But, as with history and human affairs, it’s not enough just to observe them, you must plunge into them, so PLW did with religion. He was an Archbishop of the Moorish Orthodox Church (a curious Episcopalianism tinted with Islam) and appointed his friends bishops of that church too. More than that, he actively involved himself with all the strands and threads of the Old Catholic movement, a dozen independent churches—usually with more priests than congregants—developed from the original shock of the schismatic churches that broke away from Rome in the late nineteenth century after, and mostly because, of the declaration of Papal Infallibility by the first Vatican Council. Old Catholic, Old Roman Catholic, Old Roman Catholic of North America … the names weave together, and some great figures stand out, Archbishop Brothers (the famous Father Francis of Woodstock) the Patriarch, wee Michael Itkin the mischievous lad in the downtown of the fifties who became Archbishop Itkin, an important figure for PLW. I knew some of these people too, the great Charles O’Malley of Cornelia Street, Richard Marchenna the Archbishop of Newark, so I had some sense of the intricate and serious nature of what looks so often to reg’lar Chistnens like boys playing at religion. Towards the end of his life, PLW arranged for his friend and authority, Bishop Mark Sullivan, to conduct a Non-Juring Anglican Mass at an actual Anglican (well, Episcopal) church in Barrytown, through the kindness of the Rev. Ginger Grab, chaplain at Bard College. PLW’s friends of all species attended, some amused, some moved to tears. Yes, he took religion seriously, in the gayest and most detail-obsessed way.
All of which is to say that as much as anyone I’ve ever known Peter lived in exact accord with his interests and his principles. He took seriously every detail he discovered in his historical research—and he was thorough and unsparing of effort in research. The business of no TV and no computer wasn’t laziness—it was a form of athletic exercise in living as his heart and mind shaped the world.
to Peter Lamborn Wilson’s part in this story telling’s king figure as a cat’s cradle crow’s nest in the fold unfolding out of each other’s thread.)
No matter typos. He could not tolerate, grated on his nerves, but Peter was guilty of them as well and that was easily forgiven toward the end. I was beginning to miss his letters. Because he could no longer write or type, we often talked on the phone during the week except during dialysis days. Sunday, though, was the main to catch up on. Peter’s voice and disposition remained the paragon of the calm, cool, and collected right up to the end. As a covert Tory, Peter kept me cautious about a number of matters that emerged from writing, especially Hessians—never trust Hessians. Hired mercenary hands are always problematic. Employed for writing those forces invariably spell the end of the entire enterprise Peter was quick to iterate. He fully ascribed to he story of Socrates in the Phaedrus about Thoth’s bestowal of writing to the Greeks. In that tale King Thamus objected to the so-called gift because he felt people would put their trust in external characters that weren’t really part of themselves. Peter never trusted those damned Hessians for good reason.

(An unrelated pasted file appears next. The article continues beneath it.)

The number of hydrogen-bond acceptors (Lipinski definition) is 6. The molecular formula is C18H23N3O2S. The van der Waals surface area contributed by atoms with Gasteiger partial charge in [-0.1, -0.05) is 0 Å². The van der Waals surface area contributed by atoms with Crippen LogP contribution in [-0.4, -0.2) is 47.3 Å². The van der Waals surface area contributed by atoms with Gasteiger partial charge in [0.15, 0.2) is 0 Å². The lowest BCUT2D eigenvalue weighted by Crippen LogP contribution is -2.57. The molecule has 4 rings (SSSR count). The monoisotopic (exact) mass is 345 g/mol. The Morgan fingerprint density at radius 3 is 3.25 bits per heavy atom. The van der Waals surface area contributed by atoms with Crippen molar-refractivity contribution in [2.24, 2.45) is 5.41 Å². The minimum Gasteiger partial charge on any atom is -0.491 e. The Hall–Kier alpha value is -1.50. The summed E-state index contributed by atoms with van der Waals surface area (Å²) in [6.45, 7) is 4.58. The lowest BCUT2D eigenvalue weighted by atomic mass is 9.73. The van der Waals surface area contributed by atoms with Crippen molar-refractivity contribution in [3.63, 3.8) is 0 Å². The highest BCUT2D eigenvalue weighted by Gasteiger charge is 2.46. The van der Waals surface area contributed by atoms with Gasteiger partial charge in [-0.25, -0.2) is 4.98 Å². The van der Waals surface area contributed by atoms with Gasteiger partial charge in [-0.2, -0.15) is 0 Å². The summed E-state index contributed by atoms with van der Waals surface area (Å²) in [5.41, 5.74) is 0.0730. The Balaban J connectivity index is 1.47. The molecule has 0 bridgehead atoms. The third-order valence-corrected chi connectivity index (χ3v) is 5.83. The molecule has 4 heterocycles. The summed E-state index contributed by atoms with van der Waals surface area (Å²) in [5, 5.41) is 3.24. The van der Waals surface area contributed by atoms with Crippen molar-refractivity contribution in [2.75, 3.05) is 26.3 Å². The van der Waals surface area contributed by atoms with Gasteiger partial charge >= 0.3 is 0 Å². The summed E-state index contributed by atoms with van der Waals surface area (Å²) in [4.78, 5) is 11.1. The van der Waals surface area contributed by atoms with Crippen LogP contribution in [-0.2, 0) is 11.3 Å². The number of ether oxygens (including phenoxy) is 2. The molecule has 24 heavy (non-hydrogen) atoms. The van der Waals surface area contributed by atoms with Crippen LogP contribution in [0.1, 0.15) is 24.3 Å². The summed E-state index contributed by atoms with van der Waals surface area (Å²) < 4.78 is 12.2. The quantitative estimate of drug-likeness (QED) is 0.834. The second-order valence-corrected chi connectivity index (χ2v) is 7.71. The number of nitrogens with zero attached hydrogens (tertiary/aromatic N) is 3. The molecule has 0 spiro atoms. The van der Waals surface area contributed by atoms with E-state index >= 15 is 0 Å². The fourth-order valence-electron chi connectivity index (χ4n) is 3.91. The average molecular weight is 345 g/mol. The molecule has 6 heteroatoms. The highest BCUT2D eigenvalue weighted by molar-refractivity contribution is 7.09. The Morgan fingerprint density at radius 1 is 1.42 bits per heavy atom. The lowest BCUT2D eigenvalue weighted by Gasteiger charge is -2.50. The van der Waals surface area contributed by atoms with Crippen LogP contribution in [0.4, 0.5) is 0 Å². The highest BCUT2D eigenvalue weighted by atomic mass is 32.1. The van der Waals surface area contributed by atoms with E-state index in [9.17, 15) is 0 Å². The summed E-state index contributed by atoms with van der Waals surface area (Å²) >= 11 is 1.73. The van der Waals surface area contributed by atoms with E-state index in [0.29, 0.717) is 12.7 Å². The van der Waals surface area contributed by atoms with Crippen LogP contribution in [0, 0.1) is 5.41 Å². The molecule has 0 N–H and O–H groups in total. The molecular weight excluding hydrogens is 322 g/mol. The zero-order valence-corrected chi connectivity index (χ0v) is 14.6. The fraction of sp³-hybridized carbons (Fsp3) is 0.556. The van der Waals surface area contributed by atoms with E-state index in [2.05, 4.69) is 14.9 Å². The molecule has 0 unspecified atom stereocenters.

Sunday, May 22, 2022. Around 11 a.m. I ring Peter to let him know that I finally located his “Five Bucolic Epigrams for Daphnis” Imitations of Theocritus the Sicilian that he had lost the original draft for. It was in an old issue of Ken Warren’s rag-tag magazine, House Organ. Peter wanted to reissue it in a chapbook along with his rendition of the Priapeia and a few other pieces.
2 p.m. Peter calls back wanting to make sure I was going to get him a copy of Prospero’s America by Walter W. Woodward, and Kabbalah and the Founding of America by Brian Ogren. The latter was pertinent to his immediate study of Jacob Frank, the eighteenth-century heretical prophet who followed in the footsteps of Sabbatai Zevi. Peter had just finished Olga Tokarczuk’s The Books of Jacob, that represents, in part, a fictitious account of Frank’s life and actions. The thing that most caught our attention was Tokarczuk’s bibliography of reference works on Jacob Frank that Peter was hungrily tracking down. I believe he was planning on doing his own study on Frank’s actual writings and thinking.
5 p.m. Peter calls again to make sure I had ordered the books and reassures me he is having someone forward the funds to cover the cost. There was an urgency in his voice interspersed with that disturbing cough I’ll never forget. Then after a night of bewildering dreams I learned the next morning that Peter had traipsed off into the immensity. It was only then that I understood that urgency.
I’m compelled to defer to Milton’s insistence that the poet’s life should be a poem even though Peter was no great fan of Milton due to his support for Oliver Cromwell and his established commonweal (I write this as I look over a little card Peter sent me entitled: REMEMBER: A Prayer in Honour of Charles I, King & Martyr. Despite such a polarity the significance of his actions remain. Having hiked the Khyber Pass, living in Iran, and acting as Henry Corbin’s secretary were to name but a few of his poetic acts. And speaking of such actions, after engaging in a “poem-act” where Peter “threw 3 gold rings into the confluence of rivers at Mombaccus … for the re-enchantment of the landscape—to create new superstitions and Endarkment (that is, fear & respect as well as love for nature),” he said of:
The art, such as it is, comes into existence only in the moment of its own disappearance; afterwards it will be invisible—except to the spirits